Indigenous Canadian actress and writer Kawennáhere Devery Jacobs, known professionally as Devery Jacobs, called out the American game show Jeopardy! for spreading misinformation on Monday.
A clue on the game show claimed that the Royal Canadian Mounted Police (RCMP) was created to clean up whiskey traders from the United States.
However, Devery Jacobs called out the show and said that the RCMP was actually created to "control and assert sovereignty over Indigenous people" instead of protecting communities.
In fact, both reasons are true.
According to Britannica, the RCMP, formerly known as the North West Mounted Police at its time of creation, was created for both reasons—to deal with the whiskey traders from the United States and to "pacify" Indigenous Peoples and maintain order in the new Canadian Northwest Territories.
"The original force of 300 men was sent to deal with traders from the United States, who were creating havoc among (Indigenous Peoples) by trading cheap whiskey for buffalo hides," the webpage reads.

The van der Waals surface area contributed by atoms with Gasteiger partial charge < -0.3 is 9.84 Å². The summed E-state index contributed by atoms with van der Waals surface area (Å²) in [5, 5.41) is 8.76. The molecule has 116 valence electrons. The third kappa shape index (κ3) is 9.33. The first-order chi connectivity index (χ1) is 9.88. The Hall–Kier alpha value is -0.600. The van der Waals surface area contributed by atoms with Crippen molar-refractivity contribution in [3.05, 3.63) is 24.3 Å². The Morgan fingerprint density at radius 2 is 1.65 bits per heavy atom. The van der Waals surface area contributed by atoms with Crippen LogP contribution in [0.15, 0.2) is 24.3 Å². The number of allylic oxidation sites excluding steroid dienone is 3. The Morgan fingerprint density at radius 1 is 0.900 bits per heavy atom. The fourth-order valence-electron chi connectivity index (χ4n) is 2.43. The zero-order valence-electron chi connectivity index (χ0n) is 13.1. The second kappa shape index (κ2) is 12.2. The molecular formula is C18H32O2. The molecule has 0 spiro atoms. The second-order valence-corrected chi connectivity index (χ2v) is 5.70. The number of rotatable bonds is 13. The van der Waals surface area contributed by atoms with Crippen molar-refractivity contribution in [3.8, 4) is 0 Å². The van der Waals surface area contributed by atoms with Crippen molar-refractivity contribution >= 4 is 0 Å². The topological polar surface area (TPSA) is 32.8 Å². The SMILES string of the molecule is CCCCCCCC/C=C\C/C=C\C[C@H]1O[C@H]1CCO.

However, it is also true that the Canadian paramilitary police force was established to maintain order following the transfer in 1870 of Rupert's Land and Northwestern Territory to Canada from the Hudson's Bay Company.
Following the purchase, Canada's first Prime Minister Sir John A. Macdonald, established the Mounties to resemble the Royal Irish Constabulary, a paramilitary police force the British created to keep the Irish under control
In an interview with the Global News, history lecturer Steve Hewitt said that the job of the Mounties was to "clear the plains, the Prairies, of Indigenous People" and to displace Indigenous people.
The mounted police's approach has often be characterized by historians as "benevolent despotism" to "legal tyranny". The police—sometimes forcefully—tried to apply Canadian law to First Nations.
Indigenous People who resisted were starved onto reserves. The federal government brought in the Indian Act and used Mounties to forcibly remove Indigenous children from their homes, sparking a residential school crisis that has been called Canada's "genocide", leaving generations of trauma.